Health education represents a fundamental tool in the prevention of occupational diseases. For lead-exposed workers, work practices, personal hygiene, and life habits are certainly influences in the amount of the metal absorbed in the body. This study evaluated the effectiveness of a health education program in 50 workers exposed to inorganic lead employed in seven small factories. The study was performed in 3 phases over one year. Before the program, blood lead levels were measured, and a questionnaire was administered in order to evaluate the baseline knowledge of the workers about lead poisoning and its prevention. After the health education program, the blood lead levels decreased (from 38.2 to 32.3 micrograms/dl) and the questionnaire scores improved in a highly significant manner (p < 0.001). These results were obtained both in the short (4 months) and in the medium term (1 year). The reduction of blood lead concentrations seemed to be due to changes in hygienic behaviors and life habits, such as alcohol consumption or cigarette smoking, probably induced by an increase in specific knowledge about the prevention of lead damages.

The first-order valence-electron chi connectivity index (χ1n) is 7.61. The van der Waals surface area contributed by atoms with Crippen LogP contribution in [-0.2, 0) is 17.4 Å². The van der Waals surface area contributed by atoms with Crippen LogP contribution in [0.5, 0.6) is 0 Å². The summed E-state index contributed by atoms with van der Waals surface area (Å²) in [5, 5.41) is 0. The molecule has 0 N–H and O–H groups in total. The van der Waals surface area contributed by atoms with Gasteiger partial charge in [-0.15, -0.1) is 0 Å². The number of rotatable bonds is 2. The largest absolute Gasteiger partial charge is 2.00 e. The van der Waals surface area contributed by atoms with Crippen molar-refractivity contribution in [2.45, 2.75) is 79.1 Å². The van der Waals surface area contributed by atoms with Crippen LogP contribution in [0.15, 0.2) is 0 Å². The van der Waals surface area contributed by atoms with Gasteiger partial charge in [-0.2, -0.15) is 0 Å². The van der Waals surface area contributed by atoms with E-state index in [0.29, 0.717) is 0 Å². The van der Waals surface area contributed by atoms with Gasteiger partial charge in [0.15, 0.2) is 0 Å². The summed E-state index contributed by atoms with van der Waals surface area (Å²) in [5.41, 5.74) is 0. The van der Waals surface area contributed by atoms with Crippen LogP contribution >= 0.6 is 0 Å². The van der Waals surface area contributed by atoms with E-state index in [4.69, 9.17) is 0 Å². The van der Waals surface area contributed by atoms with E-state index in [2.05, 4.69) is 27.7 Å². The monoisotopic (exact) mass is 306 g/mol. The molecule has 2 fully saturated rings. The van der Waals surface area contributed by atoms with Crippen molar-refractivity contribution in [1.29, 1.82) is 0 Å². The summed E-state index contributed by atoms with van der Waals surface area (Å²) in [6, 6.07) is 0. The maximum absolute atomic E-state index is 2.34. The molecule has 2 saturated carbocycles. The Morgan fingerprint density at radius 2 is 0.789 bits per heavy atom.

The utility of health education among lead workers: the experience of one program / S. Porru, F. Donato, P. Apostoli, L. Coniglio, P. Duca, L. Alessio. - In: AMERICAN JOURNAL OF INDUSTRIAL MEDICINE. - ISSN 0271-3586. - 23:3(1993 Mar), pp. 473-481. [10.1002/ajim.4700230310]

The utility of health education among lead workers: the experience of one program

P. Duca
Penultimo
;
1993

Abstract

Health education represents a fundamental tool in the prevention of occupational diseases. For lead-exposed workers, work practices, personal hygiene, and life habits are certainly influences in the amount of the metal absorbed in the body. This study evaluated the effectiveness of a health education program in 50 workers exposed to inorganic lead employed in seven small factories. The study was performed in 3 phases over one year. Before the program, blood lead levels were measured, and a questionnaire was administered in order to evaluate the baseline knowledge of the workers about lead poisoning and its prevention. After the health education program, the blood lead levels decreased (from 38.2 to 32.3 micrograms/dl) and the questionnaire scores improved in a highly significant manner (p < 0.001). These results were obtained both in the short (4 months) and in the medium term (1 year). The reduction of blood lead concentrations seemed to be due to changes in hygienic behaviors and life habits, such as alcohol consumption or cigarette smoking, probably induced by an increase in specific knowledge about the prevention of lead damages.
lead exposure; blood lead; hygiene; heath education; small factories; occupational risk
Settore MED/44 - Medicina del Lavoro
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Utilizza questo identificativo per citare o creare un link a questo documento: https://hdl.handle.net/2434/321807
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